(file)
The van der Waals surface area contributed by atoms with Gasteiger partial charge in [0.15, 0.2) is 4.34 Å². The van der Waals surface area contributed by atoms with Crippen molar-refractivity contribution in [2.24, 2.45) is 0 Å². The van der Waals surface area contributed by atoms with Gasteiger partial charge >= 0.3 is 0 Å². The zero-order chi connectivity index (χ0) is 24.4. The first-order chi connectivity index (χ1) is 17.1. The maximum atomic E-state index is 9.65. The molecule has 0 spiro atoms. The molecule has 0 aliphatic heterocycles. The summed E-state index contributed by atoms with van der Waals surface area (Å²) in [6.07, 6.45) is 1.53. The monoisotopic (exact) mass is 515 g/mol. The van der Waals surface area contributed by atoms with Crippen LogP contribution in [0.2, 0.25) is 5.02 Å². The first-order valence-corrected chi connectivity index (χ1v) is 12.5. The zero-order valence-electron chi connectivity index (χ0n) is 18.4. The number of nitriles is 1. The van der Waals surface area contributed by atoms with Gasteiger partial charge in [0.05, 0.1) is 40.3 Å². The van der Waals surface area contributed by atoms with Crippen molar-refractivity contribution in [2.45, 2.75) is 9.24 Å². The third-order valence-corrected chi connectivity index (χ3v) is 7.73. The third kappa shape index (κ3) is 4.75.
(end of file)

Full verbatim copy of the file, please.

The van der Waals surface area contributed by atoms with Gasteiger partial charge in [0.15, 0.2) is 4.34 Å². The van der Waals surface area contributed by atoms with Crippen molar-refractivity contribution in [2.24, 2.45) is 0 Å². The van der Waals surface area contributed by atoms with Gasteiger partial charge >= 0.3 is 0 Å². The zero-order chi connectivity index (χ0) is 24.4. The first-order chi connectivity index (χ1) is 17.1. The maximum atomic E-state index is 9.65. The molecule has 0 spiro atoms. The molecule has 0 aliphatic heterocycles. The summed E-state index contributed by atoms with van der Waals surface area (Å²) in [6.07, 6.45) is 1.53. The monoisotopic (exact) mass is 515 g/mol. The van der Waals surface area contributed by atoms with Crippen LogP contribution in [0.2, 0.25) is 5.02 Å². The first-order valence-corrected chi connectivity index (χ1v) is 12.5. The zero-order valence-electron chi connectivity index (χ0n) is 18.4. The number of nitriles is 1. The van der Waals surface area contributed by atoms with Gasteiger partial charge in [0.05, 0.1) is 40.3 Å². The van der Waals surface area contributed by atoms with Crippen molar-refractivity contribution in [2.45, 2.75) is 9.24 Å². The third-order valence-corrected chi connectivity index (χ3v) is 7.73. The third kappa shape index (κ3) is 4.75.